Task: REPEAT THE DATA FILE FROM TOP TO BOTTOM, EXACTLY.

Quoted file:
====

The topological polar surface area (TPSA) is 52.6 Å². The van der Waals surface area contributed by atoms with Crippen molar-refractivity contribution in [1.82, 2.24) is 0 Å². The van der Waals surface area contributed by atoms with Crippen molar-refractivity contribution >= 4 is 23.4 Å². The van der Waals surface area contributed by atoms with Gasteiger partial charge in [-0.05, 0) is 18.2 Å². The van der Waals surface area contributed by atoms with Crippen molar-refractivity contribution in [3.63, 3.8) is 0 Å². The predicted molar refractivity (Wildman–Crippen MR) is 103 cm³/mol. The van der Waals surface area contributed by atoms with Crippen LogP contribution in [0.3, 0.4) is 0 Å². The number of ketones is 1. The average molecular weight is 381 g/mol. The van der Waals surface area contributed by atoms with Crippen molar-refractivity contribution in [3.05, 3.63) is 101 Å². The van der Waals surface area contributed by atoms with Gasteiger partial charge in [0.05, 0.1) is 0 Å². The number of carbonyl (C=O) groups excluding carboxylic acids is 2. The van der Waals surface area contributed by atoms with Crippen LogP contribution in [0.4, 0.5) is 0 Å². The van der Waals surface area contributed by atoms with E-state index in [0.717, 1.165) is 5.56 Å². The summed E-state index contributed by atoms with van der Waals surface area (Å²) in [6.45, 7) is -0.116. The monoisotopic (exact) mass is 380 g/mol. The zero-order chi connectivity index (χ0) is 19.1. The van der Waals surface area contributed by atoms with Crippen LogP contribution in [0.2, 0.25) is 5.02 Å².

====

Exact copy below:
The topological polar surface area (TPSA) is 52.6 Å². The van der Waals surface area contributed by atoms with Crippen molar-refractivity contribution in [1.82, 2.24) is 0 Å². The van der Waals surface area contributed by atoms with Crippen molar-refractivity contribution >= 4 is 23.4 Å². The van der Waals surface area contributed by atoms with Gasteiger partial charge in [-0.05, 0) is 18.2 Å². The van der Waals surface area contributed by atoms with Crippen molar-refractivity contribution in [3.63, 3.8) is 0 Å². The predicted molar refractivity (Wildman–Crippen MR) is 103 cm³/mol. The van der Waals surface area contributed by atoms with Crippen LogP contribution in [0.3, 0.4) is 0 Å². The number of ketones is 1. The average molecular weight is 381 g/mol. The van der Waals surface area contributed by atoms with Crippen molar-refractivity contribution in [3.05, 3.63) is 101 Å². The van der Waals surface area contributed by atoms with Gasteiger partial charge in [0.05, 0.1) is 0 Å². The number of carbonyl (C=O) groups excluding carboxylic acids is 2. The van der Waals surface area contributed by atoms with Crippen LogP contribution in [0.4, 0.5) is 0 Å². The van der Waals surface area contributed by atoms with E-state index in [0.717, 1.165) is 5.56 Å². The summed E-state index contributed by atoms with van der Waals surface area (Å²) in [6.45, 7) is -0.116. The monoisotopic (exact) mass is 380 g/mol. The zero-order chi connectivity index (χ0) is 19.1. The van der Waals surface area contributed by atoms with Crippen LogP contribution in [0.2, 0.25) is 5.02 Å².